Saturday, September 10, 2011

The Day Before

Everyone in ministry always is thinking of "the day." The day you need to deal with tragedy, suffering, mourning. We prepare. We have that file of counselors, therapists, extra leaders, local resources. We dread the day, but we know that it will come.

But what of the day before? We never know when "the day" will hit. Today could be the day before.

What are we doing to prepare ourselves and the people we work with? Are we laying the foundation of healthy spirituality and faith to sustain them through the time of pain? Are we making sure that they know and experience God's love?

As prepared as we may be to cope as ministers in our programing, are we equally prepared personally? Do you have someone to turn to for comfort? Do you know who you can call if you become overwhelmed? Do you have a network for support? Do you know how to identify when you are overwhelmed?

The vast majority of days are average. But for every extraordinary day, there is a day before.

Friday, September 9, 2011


I wasn't there.

I was on the second to last step of the beat-up house I rented with 7 other Catholic women during my junior year of college. I was confronted with my other early-rising roommate who simply said, "Can you believe it?"

She thought I already had been up and watching the news. She and I were routinely up by 7:00 am CST allowing us the chance to watch one of the major network morning news shows. We would eat our cereals on the mismatched sofas and I would drink my coffee; we'd discuss the news and commentary of that particular morning.

However, on September 11, 2001, I woke up a bit late. I was just heading down to get that bowl of cereal and cup of coffee. My roommate caught me off guard. We went to the living room. The cereal remained untouched.

Together we watched the second tower strike and sat, wordlessly, as the Towers fell.

Shaken, but caught somewhere between needing to have a sense of normalacy and the every present avid student, I walked to my first class. It was a constitutional law course. My professor had been at the State Capital in Madison that morning (I went to the University of Wisconsin-Madison). He had been evacuated along with the rest of the officials and visitors.

I do not remember much of that class. Snippets still are etched in the recesses of my memory - discussions about the legal repercussions, refusing to give in to terror by canceling class.

Later I sat on a hill by "The Tower of Babel," or as more commonly called, Van Hise building that housed all the foreign languages. I had brought a radio with earbuds to campus. I listened to an interview of Tom Clancy. I sat in line of sight of the Capital. I sat in a flight path that was normally humming with regular flights into the regional airport just a few miles from our campus and the Capital. I sat in that path's silence.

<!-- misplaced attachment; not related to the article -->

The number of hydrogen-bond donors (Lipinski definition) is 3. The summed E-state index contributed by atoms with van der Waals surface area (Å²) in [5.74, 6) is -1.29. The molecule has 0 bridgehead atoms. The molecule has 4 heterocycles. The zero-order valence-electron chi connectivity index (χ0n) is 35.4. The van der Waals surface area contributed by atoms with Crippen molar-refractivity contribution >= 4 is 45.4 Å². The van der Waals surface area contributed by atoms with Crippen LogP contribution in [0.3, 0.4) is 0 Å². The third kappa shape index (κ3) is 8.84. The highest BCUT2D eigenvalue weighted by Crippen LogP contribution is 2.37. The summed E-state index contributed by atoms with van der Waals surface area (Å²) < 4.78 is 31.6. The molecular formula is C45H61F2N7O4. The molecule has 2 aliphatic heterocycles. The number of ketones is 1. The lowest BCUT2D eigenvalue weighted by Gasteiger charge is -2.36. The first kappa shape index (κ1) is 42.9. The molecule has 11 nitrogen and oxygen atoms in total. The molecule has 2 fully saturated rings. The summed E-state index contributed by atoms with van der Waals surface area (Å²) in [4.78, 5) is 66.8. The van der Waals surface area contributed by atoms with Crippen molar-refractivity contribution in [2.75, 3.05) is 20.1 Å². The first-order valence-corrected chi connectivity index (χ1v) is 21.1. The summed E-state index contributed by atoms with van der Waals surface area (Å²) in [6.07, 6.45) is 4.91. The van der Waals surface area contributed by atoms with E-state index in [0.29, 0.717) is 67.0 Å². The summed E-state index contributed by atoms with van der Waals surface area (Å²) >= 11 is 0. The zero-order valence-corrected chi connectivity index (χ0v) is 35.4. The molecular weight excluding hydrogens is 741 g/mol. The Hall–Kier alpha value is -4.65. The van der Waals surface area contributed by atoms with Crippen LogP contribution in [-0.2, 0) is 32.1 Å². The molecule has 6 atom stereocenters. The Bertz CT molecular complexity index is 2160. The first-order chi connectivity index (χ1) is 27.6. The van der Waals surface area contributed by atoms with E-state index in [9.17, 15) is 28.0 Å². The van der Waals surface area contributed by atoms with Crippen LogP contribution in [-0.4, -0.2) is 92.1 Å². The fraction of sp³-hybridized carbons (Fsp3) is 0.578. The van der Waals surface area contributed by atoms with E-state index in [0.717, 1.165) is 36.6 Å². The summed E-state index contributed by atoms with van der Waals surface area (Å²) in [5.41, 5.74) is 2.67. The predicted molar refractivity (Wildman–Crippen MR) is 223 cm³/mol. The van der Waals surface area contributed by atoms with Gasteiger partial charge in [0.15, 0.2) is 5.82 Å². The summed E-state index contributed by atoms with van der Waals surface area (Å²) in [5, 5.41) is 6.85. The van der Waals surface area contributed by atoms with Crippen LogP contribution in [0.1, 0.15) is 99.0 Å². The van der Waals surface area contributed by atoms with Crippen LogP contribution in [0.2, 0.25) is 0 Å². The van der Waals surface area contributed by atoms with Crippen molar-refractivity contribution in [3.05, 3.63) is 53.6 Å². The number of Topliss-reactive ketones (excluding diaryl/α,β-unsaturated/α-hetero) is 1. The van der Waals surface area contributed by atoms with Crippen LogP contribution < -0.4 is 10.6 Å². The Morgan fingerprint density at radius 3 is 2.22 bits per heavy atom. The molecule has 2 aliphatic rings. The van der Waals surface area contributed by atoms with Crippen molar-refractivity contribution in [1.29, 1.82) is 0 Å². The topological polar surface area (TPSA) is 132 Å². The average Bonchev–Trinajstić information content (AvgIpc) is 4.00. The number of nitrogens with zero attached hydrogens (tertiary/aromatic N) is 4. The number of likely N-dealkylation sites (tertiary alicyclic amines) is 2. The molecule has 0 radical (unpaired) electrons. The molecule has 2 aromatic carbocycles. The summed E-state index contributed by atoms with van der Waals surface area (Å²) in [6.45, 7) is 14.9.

Yet later I would walk by the famous statue of President Lincoln at the top of that hill. I would walk down the eerily quiet Bascom Hill to the Catholic Campus Ministry Center of St. Paul's. There I would work my first afternoon as a peer minister at the front desk.

I would make copies of song sheets on our ancient copier until it literally shuddered. The songs were songs that were carefully chosen to fit the non-denominational, interfaith prayer service that was coordinated by one of our campus ministers. We had to make sure the music would be appropriate for all Christians, Jews, Muslims, and the rest of the mishmash of faith found on and near our campus.

I stood on Library Mall amid that crowd. There was sound and there was silence. I can't recall.

September 11, 2001, remains much like an art film. A few moments of shocking clarity surrounded by out of focus and confused chaos.

The days that followed remain much the same. I attended lectures. Many continued to be visibly shaken. I remember the moment I heard the first flight overhead when the airspace was reopened. I was in Bascom Hall for a Congressional Politics class. I was early. It flew overhead, directly towards the Capital. I held my breath, looked up, said a prayer as I watched the window. Silence. I went back to my book.

That book. In the days after, I needed comfort. I prayed. I talked with friends and mentors. I played my flute. I read. Somehow my usual comfort I could find in Jane Austen was inadequate. I picked up The Magician's Nephew. Over the next five or six days I read The Chronicles of Narnia. Perhaps it was merely escapism. Perhaps it was knowing that the world has been thrown into chaos before and it is possible to survive.

Ultimately, that first official day I worked in ministry wove together with all the other moments to lead me into a call to ministry and not law.

On Sunday when I wake up, I will have some cereal and my mug of coffee just like I have done every day for ten years. And I will remember.

Thursday, September 8, 2011


Just have a few moments before a staff meeting.

I've dropped a few things into Delicious, but for those not using that service, here are a few items of interest: